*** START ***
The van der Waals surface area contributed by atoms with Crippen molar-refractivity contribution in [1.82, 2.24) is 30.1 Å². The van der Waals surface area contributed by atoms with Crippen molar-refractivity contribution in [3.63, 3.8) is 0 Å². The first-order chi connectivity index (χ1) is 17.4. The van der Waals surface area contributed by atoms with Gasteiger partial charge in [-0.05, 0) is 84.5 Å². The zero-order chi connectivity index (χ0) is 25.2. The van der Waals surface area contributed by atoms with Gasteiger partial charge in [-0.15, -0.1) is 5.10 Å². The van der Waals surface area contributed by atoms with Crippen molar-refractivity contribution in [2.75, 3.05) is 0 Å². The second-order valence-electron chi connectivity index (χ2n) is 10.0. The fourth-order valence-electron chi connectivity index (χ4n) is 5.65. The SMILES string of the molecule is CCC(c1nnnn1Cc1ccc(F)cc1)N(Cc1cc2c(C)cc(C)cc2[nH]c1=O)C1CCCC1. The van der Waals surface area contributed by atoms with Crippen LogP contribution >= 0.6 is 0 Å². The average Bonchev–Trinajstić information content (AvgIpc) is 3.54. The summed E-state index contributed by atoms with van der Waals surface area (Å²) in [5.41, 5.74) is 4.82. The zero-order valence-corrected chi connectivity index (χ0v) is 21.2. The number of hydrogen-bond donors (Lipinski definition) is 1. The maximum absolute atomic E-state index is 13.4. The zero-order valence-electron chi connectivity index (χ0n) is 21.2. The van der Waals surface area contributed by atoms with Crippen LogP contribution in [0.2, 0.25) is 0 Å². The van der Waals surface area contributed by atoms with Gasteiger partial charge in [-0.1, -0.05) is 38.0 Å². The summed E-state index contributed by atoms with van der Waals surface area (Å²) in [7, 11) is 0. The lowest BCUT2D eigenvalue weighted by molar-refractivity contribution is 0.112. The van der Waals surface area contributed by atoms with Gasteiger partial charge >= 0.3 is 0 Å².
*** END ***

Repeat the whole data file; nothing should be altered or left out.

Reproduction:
The van der Waals surface area contributed by atoms with Crippen molar-refractivity contribution in [1.82, 2.24) is 30.1 Å². The van der Waals surface area contributed by atoms with Crippen molar-refractivity contribution in [3.63, 3.8) is 0 Å². The first-order chi connectivity index (χ1) is 17.4. The van der Waals surface area contributed by atoms with Gasteiger partial charge in [-0.05, 0) is 84.5 Å². The zero-order chi connectivity index (χ0) is 25.2. The van der Waals surface area contributed by atoms with Gasteiger partial charge in [-0.15, -0.1) is 5.10 Å². The van der Waals surface area contributed by atoms with Crippen molar-refractivity contribution in [2.75, 3.05) is 0 Å². The second-order valence-electron chi connectivity index (χ2n) is 10.0. The fourth-order valence-electron chi connectivity index (χ4n) is 5.65. The SMILES string of the molecule is CCC(c1nnnn1Cc1ccc(F)cc1)N(Cc1cc2c(C)cc(C)cc2[nH]c1=O)C1CCCC1. The van der Waals surface area contributed by atoms with Crippen LogP contribution >= 0.6 is 0 Å². The average Bonchev–Trinajstić information content (AvgIpc) is 3.54. The summed E-state index contributed by atoms with van der Waals surface area (Å²) in [5.41, 5.74) is 4.82. The zero-order valence-corrected chi connectivity index (χ0v) is 21.2. The number of hydrogen-bond donors (Lipinski definition) is 1. The maximum absolute atomic E-state index is 13.4. The zero-order valence-electron chi connectivity index (χ0n) is 21.2. The van der Waals surface area contributed by atoms with Crippen LogP contribution in [0.2, 0.25) is 0 Å². The van der Waals surface area contributed by atoms with Gasteiger partial charge in [-0.1, -0.05) is 38.0 Å². The summed E-state index contributed by atoms with van der Waals surface area (Å²) in [7, 11) is 0. The lowest BCUT2D eigenvalue weighted by molar-refractivity contribution is 0.112. The van der Waals surface area contributed by atoms with Gasteiger partial charge >= 0.3 is 0 Å².